In general, an increase in the conversion was observed with an increase of temperature. The activity of co-precipitated CeO2-ZrO2_NH3 (3.6% at 225 °C) was half as small as the activity of templated ceria-zirconia (8% at 225 °C). On the other hand, the newly synthesized templated zirconia exhibited a conversion of 0.17% at 150 °C, which increased to 7.36% at 225 °C. The increase in the conversion in case of the templated zirconia and ceria-zirconia may be due to the better balance of acid-base properties.
It is known that the activities of gold catalysts can be greatly influenced by the particle size of gold, the nature of the support, and the reaction conditions. However, there are general agreements that small gold particle sizes and redox interactions between gold and the reducible support are very important for its high catalytic activity.
The rates for acetone and propene formation in the conversion of 2-propanol for various gold supported catalysts at temperatures between 150 and 225 °C are shown in Figure 13
A (acetone production) and B (propene production).
The comparison of the rates of acetone and propene formation for all of the prepared catalysts showed that the dehydrogenation was hundred orders of magnitude higher than that of the dehydration (see Figure 13
A,B). At all temperatures, acetone was formed as main product. However, Au/CeO2
_reference prepared from commercial ceria showed a significantly lower rate of acetone formation of 65 µmol/g∙s at 225 °C compared to the other self-prepared catalysts Au/CeO2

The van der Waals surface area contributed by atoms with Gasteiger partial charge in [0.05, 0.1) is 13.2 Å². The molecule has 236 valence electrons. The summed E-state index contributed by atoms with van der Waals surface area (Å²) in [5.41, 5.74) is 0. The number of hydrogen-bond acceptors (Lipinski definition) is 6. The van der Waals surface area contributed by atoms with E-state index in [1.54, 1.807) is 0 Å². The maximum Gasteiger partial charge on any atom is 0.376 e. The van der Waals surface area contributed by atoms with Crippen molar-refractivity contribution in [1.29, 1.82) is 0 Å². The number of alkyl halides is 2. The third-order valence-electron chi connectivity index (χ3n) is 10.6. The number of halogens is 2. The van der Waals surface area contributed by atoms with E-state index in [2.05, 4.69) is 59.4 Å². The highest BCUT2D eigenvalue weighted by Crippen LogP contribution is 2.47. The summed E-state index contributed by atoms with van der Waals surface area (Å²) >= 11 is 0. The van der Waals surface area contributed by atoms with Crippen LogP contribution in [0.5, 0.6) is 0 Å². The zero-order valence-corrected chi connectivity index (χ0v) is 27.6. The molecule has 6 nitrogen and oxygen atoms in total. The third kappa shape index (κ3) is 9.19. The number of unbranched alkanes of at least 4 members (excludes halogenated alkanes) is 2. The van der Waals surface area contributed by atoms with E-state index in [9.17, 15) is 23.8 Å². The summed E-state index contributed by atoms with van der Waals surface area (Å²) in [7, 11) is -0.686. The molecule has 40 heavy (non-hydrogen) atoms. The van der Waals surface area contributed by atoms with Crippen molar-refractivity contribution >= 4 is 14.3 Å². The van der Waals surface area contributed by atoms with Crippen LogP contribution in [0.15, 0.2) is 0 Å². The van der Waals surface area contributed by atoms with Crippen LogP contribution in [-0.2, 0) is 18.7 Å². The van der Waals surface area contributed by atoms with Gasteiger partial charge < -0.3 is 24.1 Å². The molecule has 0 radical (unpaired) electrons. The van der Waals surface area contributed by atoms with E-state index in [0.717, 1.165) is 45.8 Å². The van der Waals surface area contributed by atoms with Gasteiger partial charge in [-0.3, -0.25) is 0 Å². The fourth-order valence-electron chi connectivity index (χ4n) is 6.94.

-T (549 µmol/g∙s), Au/N600 (543 µmol/g∙s) and Au/ZrO2
-T (424 µmol/g∙s).
The rates for dehydration were similar for Au loaded on ceria or ceria zirconia, whereas for Au/ZrO2-T the highest rate of propene formation (5 µmol/g∙s) was observed. Au/CeO2 reference prepared from commercial ceria was the only catalyst that showed deactivation with time on stream.
Assuming an Arrhenius type temperature dependence of the rate of acetone, the slope of the logarithm of the rate as a function of the inverse temperature provides the activation energy Ea
. The activation energies for each gold catalyst were calculated, and are presented in Figure 14
For the sample Au/CeO2_reference, an Ea of ∼22 kJ/mol was determined in this way. Nevertheless, the values of the measured activation energies were found to be at least three times higher in the range from 61 to 75 kJ/mol for self-prepared ceria, zirconia, and ceria-zirconia gold supported catalysts.
A comparison of the conversion of 2-propanol with other gold supported catalysts under the same conditions reveals that the Au/CeO2-ZrO2-T catalyst (69% conversion at 225 °C) appears to be the most active catalyst. Even though the sample Au/N600 exhibited similar activities (66% conversion at 225 °C) and higher conversions at lower temperatures, Au supported on ceria-zirconia forms barely any propene during the reaction, showing that almost only basic sites are involved in the reaction.